Harm to Humans

Humans are also at risk from marine plastic pollution. Environmental health is inextricably linked to human health. The pervasiveness of microplastics across our planet raises serious concerns for people's safety. New research shows that people are inhaling microplastics through the air, consuming them through food and water and even absorbing them through the skin. Microplastics have even been found within our lungs, livers, spleen, and kidneys, and one study recently found microplastics in the placentas of newborn babies.

The full extent of the impact on human health is still unknown since the research is nascent. There is, however, substantial evidence that plastics-associated chemicals, such as methyl mercury, plasticizers and flame retardants, can enter the body and are linked to health concerns, especially in women. Scientists also believe that some of the common chemicals found in plastics, such as bisphenol A, phthalates, and polychlorinated biphenyls (PCBs), could leach into the body. These chemicals have been linked to endocrine disruption, developmental disorders, reproductive abnormalities and cancer. That’s reason enough for a precautionary approach to be adopted.

Plastics and Climate Change

Plastics are also a climate problem. Not everyone knows that plastic is produced from oil, a fossil fuel. The more plastic we make, the more fossil fuel required, the more we intensify the climate crisis in a continual negative feedback loop. Also, plastic products create greenhouse gas emissions across their whole lifecycle. If no action is taken, greenhouse gas emissions from the production, recycling and incineration of plastics could account for 19 per cent of the Paris Agreement's total allowable emissions in 2040 if we're on track to limit warming to 1.5 degrees Celsius.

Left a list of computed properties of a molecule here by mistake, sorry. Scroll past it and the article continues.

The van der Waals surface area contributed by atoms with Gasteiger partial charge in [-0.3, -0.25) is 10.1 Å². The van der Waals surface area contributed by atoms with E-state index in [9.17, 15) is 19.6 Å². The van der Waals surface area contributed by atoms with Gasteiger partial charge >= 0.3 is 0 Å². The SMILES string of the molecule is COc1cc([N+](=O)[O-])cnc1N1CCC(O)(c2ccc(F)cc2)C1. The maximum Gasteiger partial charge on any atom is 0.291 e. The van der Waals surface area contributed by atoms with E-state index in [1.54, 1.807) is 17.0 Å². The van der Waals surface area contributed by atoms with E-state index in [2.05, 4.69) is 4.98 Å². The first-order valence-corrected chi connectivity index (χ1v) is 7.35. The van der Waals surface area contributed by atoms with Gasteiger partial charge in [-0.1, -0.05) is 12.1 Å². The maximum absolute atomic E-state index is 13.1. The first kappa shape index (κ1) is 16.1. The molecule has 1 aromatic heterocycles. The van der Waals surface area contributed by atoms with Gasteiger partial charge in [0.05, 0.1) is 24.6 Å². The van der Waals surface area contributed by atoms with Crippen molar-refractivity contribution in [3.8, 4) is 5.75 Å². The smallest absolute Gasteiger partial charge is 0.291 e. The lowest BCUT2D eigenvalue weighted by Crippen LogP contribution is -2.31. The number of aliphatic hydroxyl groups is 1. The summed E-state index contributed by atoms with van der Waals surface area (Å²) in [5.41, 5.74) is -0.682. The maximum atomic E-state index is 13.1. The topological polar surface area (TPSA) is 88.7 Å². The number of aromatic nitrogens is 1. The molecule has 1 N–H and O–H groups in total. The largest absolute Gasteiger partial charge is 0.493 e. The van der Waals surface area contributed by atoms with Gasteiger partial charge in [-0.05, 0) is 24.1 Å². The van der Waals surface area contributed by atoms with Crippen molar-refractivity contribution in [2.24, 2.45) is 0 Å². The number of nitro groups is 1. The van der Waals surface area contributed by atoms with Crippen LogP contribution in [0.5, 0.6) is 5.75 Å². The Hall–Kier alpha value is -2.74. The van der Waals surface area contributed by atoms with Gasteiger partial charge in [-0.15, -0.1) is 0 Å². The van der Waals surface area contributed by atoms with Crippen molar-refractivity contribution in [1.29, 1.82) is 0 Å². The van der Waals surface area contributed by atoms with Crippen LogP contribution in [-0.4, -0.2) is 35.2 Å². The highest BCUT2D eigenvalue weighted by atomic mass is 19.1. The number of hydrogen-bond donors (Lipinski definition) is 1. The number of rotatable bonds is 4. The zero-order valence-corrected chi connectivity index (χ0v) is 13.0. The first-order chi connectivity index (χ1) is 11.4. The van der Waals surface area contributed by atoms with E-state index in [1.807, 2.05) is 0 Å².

The “Pollution to Solution"

"Breaking the Plastic Wave", a global analysis of how to change the trajectory of plastic waste, reveals that we can reduce the amount of plastic entering the ocean by about 80 per cent in the next two decades if we utilize existing technologies and solutions.

  • Improve waste management systems so that the right infrastructure is available to receive plastic waste and ensure its reuse.
  • Enhance circularity by promoting more sustainable consumption and production practices across the entire plastic value chain.
  • Engage consumers in addressing plastic pollution to influence the market and to inspire behavioral change.
  • Close the tap by phasing out unnecessary, avoidable, and most problematic plastic items and replacing these with alternative materials, products and services.
  • Deal with the legacy through effective monitoring to identify sources, quantities and the fate of plastic.
  • Improve and strengthen governance at all levels.
  • Enhance knowledge and monitor effectiveness using sound science.
  • Improve finance with technical assistance and capacity building.

Source : UNEP

Related Resources

  1. Plastic - From Pollution to Solution
  2. Beat plastic pollution
  3. End Plastic Pollution

Last Modified : 5/28/2024